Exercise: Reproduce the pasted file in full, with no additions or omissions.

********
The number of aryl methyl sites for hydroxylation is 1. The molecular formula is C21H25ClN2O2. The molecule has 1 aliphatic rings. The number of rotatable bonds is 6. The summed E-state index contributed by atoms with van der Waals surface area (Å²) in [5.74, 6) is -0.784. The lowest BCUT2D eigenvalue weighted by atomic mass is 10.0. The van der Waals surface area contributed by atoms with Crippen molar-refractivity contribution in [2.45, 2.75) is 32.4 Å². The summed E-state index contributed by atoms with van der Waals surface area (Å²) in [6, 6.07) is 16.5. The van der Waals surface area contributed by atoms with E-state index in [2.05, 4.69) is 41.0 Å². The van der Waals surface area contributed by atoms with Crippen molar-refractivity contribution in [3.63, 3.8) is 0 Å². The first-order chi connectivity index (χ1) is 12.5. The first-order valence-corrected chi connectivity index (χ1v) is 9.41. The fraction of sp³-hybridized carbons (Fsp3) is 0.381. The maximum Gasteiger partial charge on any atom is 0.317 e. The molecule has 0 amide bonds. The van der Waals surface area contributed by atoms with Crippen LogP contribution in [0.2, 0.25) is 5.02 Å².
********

The number of aryl methyl sites for hydroxylation is 1. The molecular formula is C21H25ClN2O2. The molecule has 1 aliphatic rings. The number of rotatable bonds is 6. The summed E-state index contributed by atoms with van der Waals surface area (Å²) in [5.74, 6) is -0.784. The lowest BCUT2D eigenvalue weighted by atomic mass is 10.0. The van der Waals surface area contributed by atoms with Crippen molar-refractivity contribution in [2.45, 2.75) is 32.4 Å². The summed E-state index contributed by atoms with van der Waals surface area (Å²) in [6, 6.07) is 16.5. The van der Waals surface area contributed by atoms with E-state index in [2.05, 4.69) is 41.0 Å². The van der Waals surface area contributed by atoms with Crippen molar-refractivity contribution in [3.63, 3.8) is 0 Å². The first-order chi connectivity index (χ1) is 12.5. The first-order valence-corrected chi connectivity index (χ1v) is 9.41. The fraction of sp³-hybridized carbons (Fsp3) is 0.381. The maximum Gasteiger partial charge on any atom is 0.317 e. The molecule has 0 amide bonds. The van der Waals surface area contributed by atoms with Crippen LogP contribution in [0.2, 0.25) is 5.02 Å².